Taking Gabapentin With Opioids for Acute Conditions Increases Risk of Opioid-Use Disorder


Health care professionals should educate patients that it is possible to effectively manage pain without opioids.

When prescribed with an opioid, non-opioid gabapentin (Horizant, GlaxoSmithKline and XenoPort, Inc; Gralise, Almatica Pharma LLC; and Neurontin, Pfizer) increases risk of opioid-use disorder (OUD) and opioid-related overdose, according to Dave Little, MD, physician informaticist at Epic, who discussed the risks associated with concurrent gabapentin and opioid prescriptions in an interview with Pharmacy Times. Little emphasizes the patient is not to blame—OUD is a complication of treatment that the medical community needs to take ownership of.

Credit: Andy Dean - stock.adobe.com.

Credit: Andy Dean - stock.adobe.com.

Traditionally, gabapentin and other non-opioid-type medications were used for long-term chronic pain conditions, including anxiety, seizures, shingles, and diabetic neuropathy, as opposed to opioids, which were prescribed for short-term pain relief in acute situations, such as post-operative, according to Little.

However, some patients have acute conditions that turn chronic. Although prescribers try to help the patient transition from 1 medication type to another, there may be situations where patients are taking both medications together, Little said. Now gabapentin is recommended for acute situations—including surgical recovery protocols— to manage pain and reduce opioid use.

“The notion of using gabapentin in acute situations is a relatively new approach,” Little said during the interview. “Not all physicians are experienced with this type of treatment, and there are still gaps in the research supporting our understanding of this approach.”

Previous research has linked patients taking gabapentin and opioids together with an increased risk of opioid-related overdose; however, data on the prevalence of OUD in such situations has been limited. To address this topic further, Epic Research evaluated the likelihood of being diagnosed with OUD or having an opioid-related overdose with concomitant treatment of gabapentin and opioids.

After matching 1.5 million patients with gabapentin and opioid prescriptions to 2.1 million patients with opioid-only prescriptions, the team discovered that gabapentin with opioids increased risk of OUD or opioid-related overdose by 47% compared to opioid prescription alone.

In a second analysis, Little and team found that gabapentin prescribed before and after opioid prescription increased risk of OUD/opioid-related overdose more than prescriptions only before and only after treatment with an opioid. Further, they found that availability of opioids from non-prescribed sources can increase risk of OUD/opioid-related overdose.

Combining other non-opioid agents with opioids—such as benzodiazepine, which is used to treat anxiety and insomnia, with opioids—can have adverse outcomes and increase risk of OUD. Additionally, adding gabapentin to benzodiazepine and opioids can further increase this risk, according to Little.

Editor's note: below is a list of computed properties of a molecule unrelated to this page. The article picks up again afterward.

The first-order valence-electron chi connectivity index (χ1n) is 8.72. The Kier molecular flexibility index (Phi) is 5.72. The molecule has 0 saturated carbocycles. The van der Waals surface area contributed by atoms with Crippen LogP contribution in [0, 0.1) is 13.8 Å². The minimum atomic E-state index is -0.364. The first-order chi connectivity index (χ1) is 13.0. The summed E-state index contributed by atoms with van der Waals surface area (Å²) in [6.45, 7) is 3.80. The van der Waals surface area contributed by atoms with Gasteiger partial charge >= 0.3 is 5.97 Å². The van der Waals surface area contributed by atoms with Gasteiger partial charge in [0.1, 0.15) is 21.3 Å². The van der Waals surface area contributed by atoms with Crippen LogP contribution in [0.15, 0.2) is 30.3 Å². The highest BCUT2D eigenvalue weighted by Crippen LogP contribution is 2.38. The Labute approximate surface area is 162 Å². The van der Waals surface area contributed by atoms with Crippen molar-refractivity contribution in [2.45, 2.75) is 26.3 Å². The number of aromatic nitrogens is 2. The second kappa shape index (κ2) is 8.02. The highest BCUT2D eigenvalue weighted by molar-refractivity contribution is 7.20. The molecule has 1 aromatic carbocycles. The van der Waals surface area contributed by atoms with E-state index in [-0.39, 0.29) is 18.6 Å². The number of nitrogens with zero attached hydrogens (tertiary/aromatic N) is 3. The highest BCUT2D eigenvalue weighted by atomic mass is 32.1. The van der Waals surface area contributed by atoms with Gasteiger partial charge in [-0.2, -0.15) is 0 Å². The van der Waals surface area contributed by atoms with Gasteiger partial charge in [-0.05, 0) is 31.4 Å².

Little noted there may be 2 biomechanical mechanisms that help to explain why the dual treatment increases risk of overdose and OUD:

  • Opioids and gabapentin are sedatives that synergistically increase respiratory depression.
  • Opioid treatment may cause a decrease in gastric motility which increases gabapentin absorption. This increases the risk of the effects of respiratory depression.

Gabapentin with over-the-counter analgesics, such as acetaminophen, conversely decreased risk of adverse outcomes. In addition, gabapentin taken before an opioid and not concurrently with an opioid did not pose as a high a risk in developing an OUD; however, more clinical trials are needed.

Generally, health care providers can significantly influence patient perception of opioids, according to Little. Their influence may help to improve medication-related outcomes.

“I think patients as a whole are increasingly aware of the risks of opioids, and if they are given appropriate counseling and engaged in a process of shared decision making, perception can be shaped around the notion that effectively managing pain without opioids is the safest way to go,” Little said.

Little explained further that there is a significant takeaway from this study that provides clarity on the topic for practicing physicians: “When treating a condition with a high likelihood of developing into a chronic pain scenario, start the gabapentin treatments at the beginning and try to bypass the opioids altogether,” Little said.


Little D, Stamp T, Vitek G, Barkley E. Opioids Plus Gabapentin Associated with Increased Risk of Opioid Use Disorder Over Opioids Alone. Epic Research. April 7, 2023. Accessed on May 15, 2023. https://epicresearch.org/articles/opioids-plus-gabapentin-associated-with-increased-risk-of-opioid-use-disorder-over-opioids-alone

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